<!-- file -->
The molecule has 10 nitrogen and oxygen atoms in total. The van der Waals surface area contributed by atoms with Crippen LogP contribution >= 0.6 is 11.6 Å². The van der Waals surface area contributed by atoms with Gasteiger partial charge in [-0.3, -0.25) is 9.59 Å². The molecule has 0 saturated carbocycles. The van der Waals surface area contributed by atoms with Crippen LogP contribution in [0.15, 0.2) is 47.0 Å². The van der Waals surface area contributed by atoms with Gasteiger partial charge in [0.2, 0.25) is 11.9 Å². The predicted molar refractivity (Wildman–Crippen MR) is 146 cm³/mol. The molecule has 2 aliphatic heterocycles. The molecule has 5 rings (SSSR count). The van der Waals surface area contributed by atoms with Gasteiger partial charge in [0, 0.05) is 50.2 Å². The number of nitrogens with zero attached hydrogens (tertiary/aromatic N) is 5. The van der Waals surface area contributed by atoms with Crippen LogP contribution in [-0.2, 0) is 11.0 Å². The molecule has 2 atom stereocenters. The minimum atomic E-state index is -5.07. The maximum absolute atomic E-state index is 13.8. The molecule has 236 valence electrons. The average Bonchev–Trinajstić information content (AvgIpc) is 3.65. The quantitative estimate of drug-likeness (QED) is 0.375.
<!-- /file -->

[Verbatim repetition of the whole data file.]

The molecule has 10 nitrogen and oxygen atoms in total. The van der Waals surface area contributed by atoms with Crippen LogP contribution >= 0.6 is 11.6 Å². The van der Waals surface area contributed by atoms with Gasteiger partial charge in [-0.3, -0.25) is 9.59 Å². The molecule has 0 saturated carbocycles. The van der Waals surface area contributed by atoms with Crippen LogP contribution in [0.15, 0.2) is 47.0 Å². The van der Waals surface area contributed by atoms with Gasteiger partial charge in [0.2, 0.25) is 11.9 Å². The predicted molar refractivity (Wildman–Crippen MR) is 146 cm³/mol. The molecule has 2 aliphatic heterocycles. The molecule has 5 rings (SSSR count). The van der Waals surface area contributed by atoms with Gasteiger partial charge in [0, 0.05) is 50.2 Å². The number of nitrogens with zero attached hydrogens (tertiary/aromatic N) is 5. The van der Waals surface area contributed by atoms with Crippen LogP contribution in [-0.2, 0) is 11.0 Å². The molecule has 2 atom stereocenters. The minimum atomic E-state index is -5.07. The maximum absolute atomic E-state index is 13.8. The molecule has 236 valence electrons. The average Bonchev–Trinajstić information content (AvgIpc) is 3.65. The quantitative estimate of drug-likeness (QED) is 0.375.